A potentiallY bruising legal wrangle is brewing between Intratrek Zimbabwe managing director Wicknell Chivayo and fellow shareholder, Yusuf Ahmed, over ownership of the company, with the latter claiming Chivayo ceded his shares to him in 2014.
Chivayo told the Parliamentary Portfolio Committee on Energy and Mines this week he was still a 50 percent shareholder in the firm he founded and one which went on to win two multi-million dollar tenders to build power plants for the Zimbabwe Power Company.
Following revelations he ceded his stake in the firm, and asked if the there was a dispute over ownership of Intratrek, Chivayo admitted, saying there was fallout, which potentially “could go to court”.
Yusuf’s lawyer Bruce Tokwe had lifted the lid on the boardroom wrangle in Intratrek, which won tenders for the $174 million Gwanda solar project and $128 million Gairezi hydro power scheme, when he appeared before the same committee on Monday.
This comes as Tokwe also revealed Yusuf, whom he claimed was now the sole shareholder of Intratrek and Chivayo being a mere MD, was planning major board and management changes at the firm.
The lawyer indicated efforts had been made previously to ring changes at Intratrek, but it was always difficult back then; an insinuation the Harare businessman enjoyed protection from powers above.
On why they now wanted to act on the mess at Intratrek Zimbabwe, Tokwe said that “It is because the dynamics have changed. Like anywhere else, the new dispensation has given everyone hope.”
Tokwe claimed Chivayo signed off his 50 percent interest in the company to Yusuf in 2014, as settlement for a loan he received from his business partner.
But when asked to respond, the Harare businessman refuted the claim saying he remained a 50 percent shareholder in the company.
Ostensibly, it does make sense Chivayo will not agree or consent to having lost his stake in Intratrek. For a man known for his abrasive arrogance, lavish lifestyle, projecting the image of a millionaire and regards the multi-million tenders his treasure trove, the snobbish ‘tender-prenuer’ will not throw in the towel just like that.
This is despite the fact that Tokwe claimed to have proof of the true ownership of Intratrek Zimbabwe on his person at Parliament. Verification was, however, not done in full view of the public.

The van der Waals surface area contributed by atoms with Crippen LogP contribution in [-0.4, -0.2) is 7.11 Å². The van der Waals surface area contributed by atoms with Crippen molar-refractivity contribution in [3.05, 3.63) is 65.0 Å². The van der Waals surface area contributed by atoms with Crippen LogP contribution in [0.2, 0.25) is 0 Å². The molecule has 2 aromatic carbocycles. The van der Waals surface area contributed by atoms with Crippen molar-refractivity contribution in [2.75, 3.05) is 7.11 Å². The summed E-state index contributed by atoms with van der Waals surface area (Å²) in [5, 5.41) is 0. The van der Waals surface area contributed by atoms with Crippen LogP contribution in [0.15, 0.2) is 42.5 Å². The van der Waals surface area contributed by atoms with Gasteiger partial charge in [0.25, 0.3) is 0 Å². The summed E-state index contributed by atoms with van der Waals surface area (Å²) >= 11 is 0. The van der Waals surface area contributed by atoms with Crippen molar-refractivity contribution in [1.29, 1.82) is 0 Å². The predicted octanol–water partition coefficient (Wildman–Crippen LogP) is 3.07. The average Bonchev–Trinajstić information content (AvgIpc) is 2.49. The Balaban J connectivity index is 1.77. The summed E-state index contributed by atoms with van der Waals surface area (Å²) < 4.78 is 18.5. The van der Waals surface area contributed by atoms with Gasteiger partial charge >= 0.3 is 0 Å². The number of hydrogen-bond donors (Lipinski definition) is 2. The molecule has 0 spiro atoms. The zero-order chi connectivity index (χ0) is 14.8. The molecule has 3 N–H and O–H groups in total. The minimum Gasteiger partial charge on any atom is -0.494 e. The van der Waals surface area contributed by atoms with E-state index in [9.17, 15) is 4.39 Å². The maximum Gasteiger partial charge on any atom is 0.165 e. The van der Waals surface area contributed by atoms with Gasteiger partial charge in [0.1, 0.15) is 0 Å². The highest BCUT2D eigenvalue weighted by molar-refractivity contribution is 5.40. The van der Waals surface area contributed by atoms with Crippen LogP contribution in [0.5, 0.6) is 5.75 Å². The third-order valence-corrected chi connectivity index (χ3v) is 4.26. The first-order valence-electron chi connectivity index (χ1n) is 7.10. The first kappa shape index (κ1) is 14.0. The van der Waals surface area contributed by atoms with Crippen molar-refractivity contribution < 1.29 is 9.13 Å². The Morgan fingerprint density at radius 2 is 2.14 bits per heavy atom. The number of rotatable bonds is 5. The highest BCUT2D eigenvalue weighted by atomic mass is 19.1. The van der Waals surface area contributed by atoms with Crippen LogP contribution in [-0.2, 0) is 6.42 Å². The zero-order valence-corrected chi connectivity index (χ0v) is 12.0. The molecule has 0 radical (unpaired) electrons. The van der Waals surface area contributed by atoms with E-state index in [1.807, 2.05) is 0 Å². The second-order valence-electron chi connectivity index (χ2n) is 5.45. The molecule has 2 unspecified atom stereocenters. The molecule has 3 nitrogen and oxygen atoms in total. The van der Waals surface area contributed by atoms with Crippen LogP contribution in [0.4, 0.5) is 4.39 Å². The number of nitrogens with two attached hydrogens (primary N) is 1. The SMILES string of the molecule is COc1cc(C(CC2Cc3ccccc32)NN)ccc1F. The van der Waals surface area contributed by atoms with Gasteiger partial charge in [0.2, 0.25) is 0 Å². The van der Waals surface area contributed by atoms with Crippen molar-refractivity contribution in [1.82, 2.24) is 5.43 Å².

Chivayo, while agreeing that he signed off his stake in the company, claimed he eventually regained full ownership of his 50 percent shareholding in the company when he repaid the loan in question.
Well-placed sources said, after the events at Parliament, that Chivayo even boasted that the company remained registered in his name.
But Tokwe told the parliamentary committee that if the ownership of Intratrek did not reflect Yusuf as 100 percent shareholder, changes thereof must have been done ‘clandestinely’.
Tokwe started firing from the hip the moment committee chairperson and Norton legislator Temba Mliswa gave him the floor to recount the goings on at Intratrek and explain to what extent Yusuf was aware of the controversy over the Gwanda solar project.
He was speaking at the same session where Chivayo was being grilled over the manner Intratrek won the Gwanda solar farm tender, issues to do with how he was paid and slow progress on the project.
This, as Chivayo admitted he initially lost out the first time the tender was floated, but appealed to higher offices to have three compliant companies, out of a total of six, awarded tenders.
The tenders related to three solar farm projects, Gwanda, Insukamini (Bulawayo) and Munyati. Parliament was livid Chivayo used political influence to get his way instead of courts, as legally provided, to register his misgivings on the tender bids outcome.